The article seems to inter-change the words "trading" and "investing" as if they were the same thing. What irks me most is that most people do not even distinguish between the 2 terms ! To them, trading and investing are synonymous ! Let me quote exactly what Benjamin Graham said of investing: "It is a process by which thorough analysis will show a safety of principle and offer a satisfactory return, anything else is speculative". Quantitative analysis of numbers, financial results, income statements, balance sheets, ratios and cash flow statements have formed the basis of modern fundamental analysis of companies, and Benjamin Graham was advocating a thorough analysis to minimize losses and to ensure a reasonable rate of return. Thus, by this definition, trading will be considered speculation as it involves guessing the psychology of the crowd and whether they will continue to follow the greater fool theory; while investing is a methodical examination of a company's numbers to ascertain if it has the potential to reap returns to shareholders. Of the 2, I have chosen the latter because it offers safety of principle and a possible better than market return on my investment.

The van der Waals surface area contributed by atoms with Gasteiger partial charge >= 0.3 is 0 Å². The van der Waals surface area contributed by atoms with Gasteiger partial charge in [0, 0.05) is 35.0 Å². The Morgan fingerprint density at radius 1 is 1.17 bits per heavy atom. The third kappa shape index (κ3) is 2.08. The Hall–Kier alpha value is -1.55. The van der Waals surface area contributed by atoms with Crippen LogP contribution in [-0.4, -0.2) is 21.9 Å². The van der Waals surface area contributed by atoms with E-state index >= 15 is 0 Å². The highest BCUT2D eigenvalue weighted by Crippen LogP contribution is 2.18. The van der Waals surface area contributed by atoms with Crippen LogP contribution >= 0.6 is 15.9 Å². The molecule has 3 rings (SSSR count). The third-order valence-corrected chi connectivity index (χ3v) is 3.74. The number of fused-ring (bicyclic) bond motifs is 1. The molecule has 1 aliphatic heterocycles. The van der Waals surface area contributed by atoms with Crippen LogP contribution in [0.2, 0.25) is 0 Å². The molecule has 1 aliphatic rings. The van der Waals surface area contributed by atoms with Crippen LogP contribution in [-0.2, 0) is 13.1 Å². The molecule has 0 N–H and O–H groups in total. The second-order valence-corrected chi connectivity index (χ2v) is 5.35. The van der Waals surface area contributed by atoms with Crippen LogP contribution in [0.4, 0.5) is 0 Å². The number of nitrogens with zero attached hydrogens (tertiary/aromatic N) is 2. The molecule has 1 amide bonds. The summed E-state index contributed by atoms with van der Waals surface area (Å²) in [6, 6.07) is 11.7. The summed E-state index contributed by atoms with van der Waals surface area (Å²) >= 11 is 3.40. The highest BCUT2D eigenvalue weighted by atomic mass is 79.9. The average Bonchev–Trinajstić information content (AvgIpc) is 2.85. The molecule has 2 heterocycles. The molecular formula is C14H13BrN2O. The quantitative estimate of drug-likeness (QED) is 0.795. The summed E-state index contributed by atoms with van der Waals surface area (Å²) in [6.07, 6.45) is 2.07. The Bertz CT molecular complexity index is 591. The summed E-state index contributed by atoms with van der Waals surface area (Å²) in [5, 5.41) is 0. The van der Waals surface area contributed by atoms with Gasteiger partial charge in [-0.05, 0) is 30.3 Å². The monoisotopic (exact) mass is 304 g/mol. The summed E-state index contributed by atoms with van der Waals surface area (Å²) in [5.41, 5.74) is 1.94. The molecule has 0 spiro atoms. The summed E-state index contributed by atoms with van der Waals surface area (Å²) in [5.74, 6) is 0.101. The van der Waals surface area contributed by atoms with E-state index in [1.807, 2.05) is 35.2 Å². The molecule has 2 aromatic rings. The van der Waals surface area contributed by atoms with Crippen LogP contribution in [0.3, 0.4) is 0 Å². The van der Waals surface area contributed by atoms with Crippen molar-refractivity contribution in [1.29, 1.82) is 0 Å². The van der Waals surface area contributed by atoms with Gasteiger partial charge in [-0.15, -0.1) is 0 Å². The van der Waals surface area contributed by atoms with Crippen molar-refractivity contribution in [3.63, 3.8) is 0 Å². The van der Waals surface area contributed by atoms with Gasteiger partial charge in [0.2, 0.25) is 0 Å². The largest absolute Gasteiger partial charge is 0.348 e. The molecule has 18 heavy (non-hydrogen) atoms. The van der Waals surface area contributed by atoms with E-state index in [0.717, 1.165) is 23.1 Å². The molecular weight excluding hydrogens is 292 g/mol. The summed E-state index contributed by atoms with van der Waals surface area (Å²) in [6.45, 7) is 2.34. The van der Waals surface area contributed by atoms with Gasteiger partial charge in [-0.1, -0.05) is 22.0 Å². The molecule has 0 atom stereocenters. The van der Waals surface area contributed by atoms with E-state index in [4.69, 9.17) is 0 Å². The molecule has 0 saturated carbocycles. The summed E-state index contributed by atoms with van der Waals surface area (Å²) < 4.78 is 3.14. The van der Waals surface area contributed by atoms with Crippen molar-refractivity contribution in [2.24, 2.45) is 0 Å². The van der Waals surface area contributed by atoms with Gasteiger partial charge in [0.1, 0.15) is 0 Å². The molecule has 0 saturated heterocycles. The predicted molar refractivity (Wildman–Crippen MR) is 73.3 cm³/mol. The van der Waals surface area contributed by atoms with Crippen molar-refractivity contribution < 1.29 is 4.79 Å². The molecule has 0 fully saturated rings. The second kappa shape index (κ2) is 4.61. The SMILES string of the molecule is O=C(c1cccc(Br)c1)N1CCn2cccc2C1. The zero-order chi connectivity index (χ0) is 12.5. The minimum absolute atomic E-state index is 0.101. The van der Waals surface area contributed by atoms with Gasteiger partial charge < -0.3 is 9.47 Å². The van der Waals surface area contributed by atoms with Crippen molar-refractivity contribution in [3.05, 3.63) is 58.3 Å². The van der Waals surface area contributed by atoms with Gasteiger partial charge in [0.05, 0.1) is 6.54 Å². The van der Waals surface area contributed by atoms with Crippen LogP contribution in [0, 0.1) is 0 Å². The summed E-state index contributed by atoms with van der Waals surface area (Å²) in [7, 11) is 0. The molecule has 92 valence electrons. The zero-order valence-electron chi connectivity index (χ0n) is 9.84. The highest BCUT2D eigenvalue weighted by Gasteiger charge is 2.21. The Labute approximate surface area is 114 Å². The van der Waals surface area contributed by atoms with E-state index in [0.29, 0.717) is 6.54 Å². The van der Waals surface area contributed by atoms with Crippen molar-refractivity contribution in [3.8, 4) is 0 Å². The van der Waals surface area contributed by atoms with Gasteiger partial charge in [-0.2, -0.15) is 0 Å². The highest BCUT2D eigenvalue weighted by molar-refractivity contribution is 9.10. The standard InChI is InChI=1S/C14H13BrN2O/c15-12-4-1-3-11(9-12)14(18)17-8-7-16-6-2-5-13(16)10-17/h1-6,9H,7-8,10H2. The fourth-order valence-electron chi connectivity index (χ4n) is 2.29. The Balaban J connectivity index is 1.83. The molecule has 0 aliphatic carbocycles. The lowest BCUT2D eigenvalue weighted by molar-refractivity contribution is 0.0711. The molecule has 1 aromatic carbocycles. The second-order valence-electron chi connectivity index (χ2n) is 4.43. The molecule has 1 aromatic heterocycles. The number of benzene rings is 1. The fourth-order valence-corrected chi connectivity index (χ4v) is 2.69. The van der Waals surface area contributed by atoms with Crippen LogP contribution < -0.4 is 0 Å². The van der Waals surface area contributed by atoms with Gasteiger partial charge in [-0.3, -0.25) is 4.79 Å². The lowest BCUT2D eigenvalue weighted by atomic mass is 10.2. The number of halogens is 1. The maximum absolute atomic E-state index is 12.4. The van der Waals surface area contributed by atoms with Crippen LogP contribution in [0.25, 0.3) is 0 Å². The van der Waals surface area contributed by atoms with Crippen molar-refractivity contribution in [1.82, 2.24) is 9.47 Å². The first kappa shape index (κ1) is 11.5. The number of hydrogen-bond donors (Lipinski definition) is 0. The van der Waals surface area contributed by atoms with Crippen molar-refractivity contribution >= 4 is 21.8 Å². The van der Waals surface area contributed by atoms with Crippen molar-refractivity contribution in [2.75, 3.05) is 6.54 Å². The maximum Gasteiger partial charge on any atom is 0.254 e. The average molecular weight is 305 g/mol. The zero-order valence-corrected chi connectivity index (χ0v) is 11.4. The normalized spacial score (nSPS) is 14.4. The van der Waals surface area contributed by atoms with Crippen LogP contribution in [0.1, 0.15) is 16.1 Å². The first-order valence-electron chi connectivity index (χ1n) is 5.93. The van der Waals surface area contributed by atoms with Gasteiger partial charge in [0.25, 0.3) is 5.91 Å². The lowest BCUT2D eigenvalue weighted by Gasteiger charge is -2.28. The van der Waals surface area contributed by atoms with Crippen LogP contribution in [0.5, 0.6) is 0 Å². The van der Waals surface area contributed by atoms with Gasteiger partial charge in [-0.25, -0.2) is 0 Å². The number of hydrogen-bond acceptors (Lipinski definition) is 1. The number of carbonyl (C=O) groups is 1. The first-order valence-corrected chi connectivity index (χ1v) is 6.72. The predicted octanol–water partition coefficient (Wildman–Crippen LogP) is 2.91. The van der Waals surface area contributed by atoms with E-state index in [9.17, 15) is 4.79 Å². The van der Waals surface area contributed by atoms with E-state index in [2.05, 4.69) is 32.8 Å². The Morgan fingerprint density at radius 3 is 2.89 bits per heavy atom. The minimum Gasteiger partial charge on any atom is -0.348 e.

A quick comment on such articles periodically written by ST and BT. The way the words are construed would normally imply that quick gains and riches can be found through short-term trading methods within the stock market. Not many articles have been written detailing the value investing process and how long-term wealth can be achieved through carefu analysis, patience and proper temperament. Most articles, to my chagrin, are heavily skewed towards reporting on short-term results, glorifying quick gains, putting market pundits and punters on a pedestal, and harping on the ease of winning money in a bull market.